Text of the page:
- Using a cookie dough scoop or heaping tablespoons, spoon dough onto baking sheet. Lightly flatten dough with a spatula.
- Bake for 20 minutes, until lightly browned.
- Remove from oven and cool on a wire rack. Store in an airtight container in the fridge or freezer.
Makes about 14-16 treats, depending on the size you make them.
I wanted to share an article Sasha’s vet sent to me:
Heartworm is a long, string-like parasitic worm that has the scientific name Dirofilaria immitis. It earns its common name by living in the host’s heart, lungs, and blood vessels. Heartworm can cause severe lung disease, heart failure, organ damage, and death. It is transmitted only through mosquitoes to a variety of species including dogs, cats, ferrets, wolves, foxes, ferrets, sea lions, and in rare instances, humans. Heartworm can affect any breed of dog or cat.
Heartworm infects animals all over the world. Once inside an animal, a heartworm can live five to seven years, and grow up to twelve inches long. Adult heartworms look like strands of cooked spaghetti.
Mosquitoes spread heartworm to the host animal. When a mosquito bites the animal, it transmits infected larvae through the bite wound. Once inside an animal, it takes six or seven months for the larvae to mature into adult heartworms. These adult heartworms mate and the females release the offspring, called microfilariae, into the host animal’s bloodstream. Mosquitoes then ingest these microfilariae when they bite the infected animal, completing the lifecycle of heartworm.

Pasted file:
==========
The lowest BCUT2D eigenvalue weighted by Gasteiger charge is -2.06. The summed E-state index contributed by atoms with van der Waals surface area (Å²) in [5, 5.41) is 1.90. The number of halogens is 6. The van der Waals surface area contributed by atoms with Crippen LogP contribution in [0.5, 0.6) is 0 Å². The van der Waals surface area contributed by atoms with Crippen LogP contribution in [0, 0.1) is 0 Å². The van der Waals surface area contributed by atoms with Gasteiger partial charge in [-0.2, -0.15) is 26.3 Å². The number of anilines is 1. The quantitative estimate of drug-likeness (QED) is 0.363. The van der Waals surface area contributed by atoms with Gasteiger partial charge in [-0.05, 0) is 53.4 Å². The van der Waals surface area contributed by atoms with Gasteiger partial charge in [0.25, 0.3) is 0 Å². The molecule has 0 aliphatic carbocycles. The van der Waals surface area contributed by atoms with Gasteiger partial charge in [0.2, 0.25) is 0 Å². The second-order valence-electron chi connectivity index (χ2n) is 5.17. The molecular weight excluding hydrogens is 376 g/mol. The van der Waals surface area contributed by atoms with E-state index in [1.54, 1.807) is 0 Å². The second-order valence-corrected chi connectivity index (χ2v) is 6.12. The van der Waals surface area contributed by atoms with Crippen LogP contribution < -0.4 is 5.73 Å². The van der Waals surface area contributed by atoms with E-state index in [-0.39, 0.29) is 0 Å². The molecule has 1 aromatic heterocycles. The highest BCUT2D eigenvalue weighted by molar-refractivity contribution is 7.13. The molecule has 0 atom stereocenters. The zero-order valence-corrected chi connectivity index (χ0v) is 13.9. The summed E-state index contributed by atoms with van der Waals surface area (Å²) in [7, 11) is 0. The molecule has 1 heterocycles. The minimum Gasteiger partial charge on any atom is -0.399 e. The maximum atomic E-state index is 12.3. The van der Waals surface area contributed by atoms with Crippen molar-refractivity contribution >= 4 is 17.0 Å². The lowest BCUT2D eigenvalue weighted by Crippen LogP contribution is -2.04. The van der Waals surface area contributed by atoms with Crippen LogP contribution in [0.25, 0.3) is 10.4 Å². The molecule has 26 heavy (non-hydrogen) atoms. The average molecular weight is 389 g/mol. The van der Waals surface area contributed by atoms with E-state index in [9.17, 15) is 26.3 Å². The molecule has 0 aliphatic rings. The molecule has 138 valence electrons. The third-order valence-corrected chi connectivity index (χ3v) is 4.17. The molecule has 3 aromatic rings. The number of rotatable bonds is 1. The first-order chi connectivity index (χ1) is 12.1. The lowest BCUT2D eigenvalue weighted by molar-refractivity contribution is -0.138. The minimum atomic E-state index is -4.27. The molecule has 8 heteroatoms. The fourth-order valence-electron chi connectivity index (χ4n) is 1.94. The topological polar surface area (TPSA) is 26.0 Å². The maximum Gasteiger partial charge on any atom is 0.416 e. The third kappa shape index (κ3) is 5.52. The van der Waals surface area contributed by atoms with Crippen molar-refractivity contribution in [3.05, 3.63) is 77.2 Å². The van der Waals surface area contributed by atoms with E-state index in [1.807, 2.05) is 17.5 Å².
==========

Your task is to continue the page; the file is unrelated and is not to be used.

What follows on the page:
The parasite lives inside a mosquito, and develops into infective larvae in 10 to 14 days. Microfilariae cannot become infective larvae without first passing through a mosquito. This means heartworm is spread only through mosquito bites and not by casual contact.
The presence of the parasites inside the heart and lungs causes a large degree of inflammation, and can severely interfere with blood flow. This can cause coughing, asthma -like signs, heart failure, weight loss, fluid build-up in the abdomen, or sudden death. If your pet develops heartworm, your veterinarian will do tests including chest x-rays and blood tests to determine how seriously it is affected. Treatment includes doxycycline and an injectable drug named Immiticde ℞ which is derived from arsenic. The treatment takes several months, and can also cause side effects.